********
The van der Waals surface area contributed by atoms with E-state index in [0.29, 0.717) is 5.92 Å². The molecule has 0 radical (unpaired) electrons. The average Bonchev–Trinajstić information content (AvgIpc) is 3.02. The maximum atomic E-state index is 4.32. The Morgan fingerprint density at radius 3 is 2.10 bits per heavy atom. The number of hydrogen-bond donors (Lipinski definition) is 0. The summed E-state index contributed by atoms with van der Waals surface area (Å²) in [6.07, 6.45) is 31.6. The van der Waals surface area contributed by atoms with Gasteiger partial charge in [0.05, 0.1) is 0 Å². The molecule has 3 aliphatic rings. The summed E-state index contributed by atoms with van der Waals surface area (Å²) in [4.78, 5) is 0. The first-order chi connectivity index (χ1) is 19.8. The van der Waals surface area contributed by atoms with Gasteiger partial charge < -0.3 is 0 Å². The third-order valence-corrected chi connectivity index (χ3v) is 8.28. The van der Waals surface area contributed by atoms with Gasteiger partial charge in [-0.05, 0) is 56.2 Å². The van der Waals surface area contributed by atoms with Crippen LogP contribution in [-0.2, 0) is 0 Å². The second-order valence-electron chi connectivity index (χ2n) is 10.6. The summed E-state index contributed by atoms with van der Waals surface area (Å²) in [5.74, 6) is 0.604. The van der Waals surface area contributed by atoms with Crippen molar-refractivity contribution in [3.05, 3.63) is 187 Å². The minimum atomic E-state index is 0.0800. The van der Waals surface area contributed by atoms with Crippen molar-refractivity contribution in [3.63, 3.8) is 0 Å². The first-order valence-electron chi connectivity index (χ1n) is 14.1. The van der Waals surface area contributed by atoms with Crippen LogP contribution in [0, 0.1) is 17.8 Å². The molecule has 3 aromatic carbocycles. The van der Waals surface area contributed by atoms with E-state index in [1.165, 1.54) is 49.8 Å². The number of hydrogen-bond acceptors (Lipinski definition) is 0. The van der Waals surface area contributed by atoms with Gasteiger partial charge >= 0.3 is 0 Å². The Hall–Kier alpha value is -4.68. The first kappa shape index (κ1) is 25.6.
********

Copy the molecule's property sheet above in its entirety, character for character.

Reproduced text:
The van der Waals surface area contributed by atoms with E-state index in [0.29, 0.717) is 5.92 Å². The molecule has 0 radical (unpaired) electrons. The average Bonchev–Trinajstić information content (AvgIpc) is 3.02. The maximum atomic E-state index is 4.32. The Morgan fingerprint density at radius 3 is 2.10 bits per heavy atom. The number of hydrogen-bond donors (Lipinski definition) is 0. The summed E-state index contributed by atoms with van der Waals surface area (Å²) in [6.07, 6.45) is 31.6. The van der Waals surface area contributed by atoms with Gasteiger partial charge in [0.05, 0.1) is 0 Å². The molecule has 3 aliphatic rings. The summed E-state index contributed by atoms with van der Waals surface area (Å²) in [4.78, 5) is 0. The first-order chi connectivity index (χ1) is 19.8. The van der Waals surface area contributed by atoms with Gasteiger partial charge < -0.3 is 0 Å². The third-order valence-corrected chi connectivity index (χ3v) is 8.28. The van der Waals surface area contributed by atoms with Gasteiger partial charge in [-0.05, 0) is 56.2 Å². The van der Waals surface area contributed by atoms with Crippen LogP contribution in [-0.2, 0) is 0 Å². The second-order valence-electron chi connectivity index (χ2n) is 10.6. The summed E-state index contributed by atoms with van der Waals surface area (Å²) in [5.74, 6) is 0.604. The van der Waals surface area contributed by atoms with Crippen molar-refractivity contribution in [3.05, 3.63) is 187 Å². The minimum atomic E-state index is 0.0800. The van der Waals surface area contributed by atoms with Crippen molar-refractivity contribution in [3.63, 3.8) is 0 Å². The first-order valence-electron chi connectivity index (χ1n) is 14.1. The van der Waals surface area contributed by atoms with Crippen LogP contribution in [0, 0.1) is 17.8 Å². The molecule has 3 aromatic carbocycles. The van der Waals surface area contributed by atoms with E-state index in [1.165, 1.54) is 49.8 Å². The number of hydrogen-bond acceptors (Lipinski definition) is 0. The van der Waals surface area contributed by atoms with Gasteiger partial charge >= 0.3 is 0 Å². The Hall–Kier alpha value is -4.68. The first kappa shape index (κ1) is 25.6.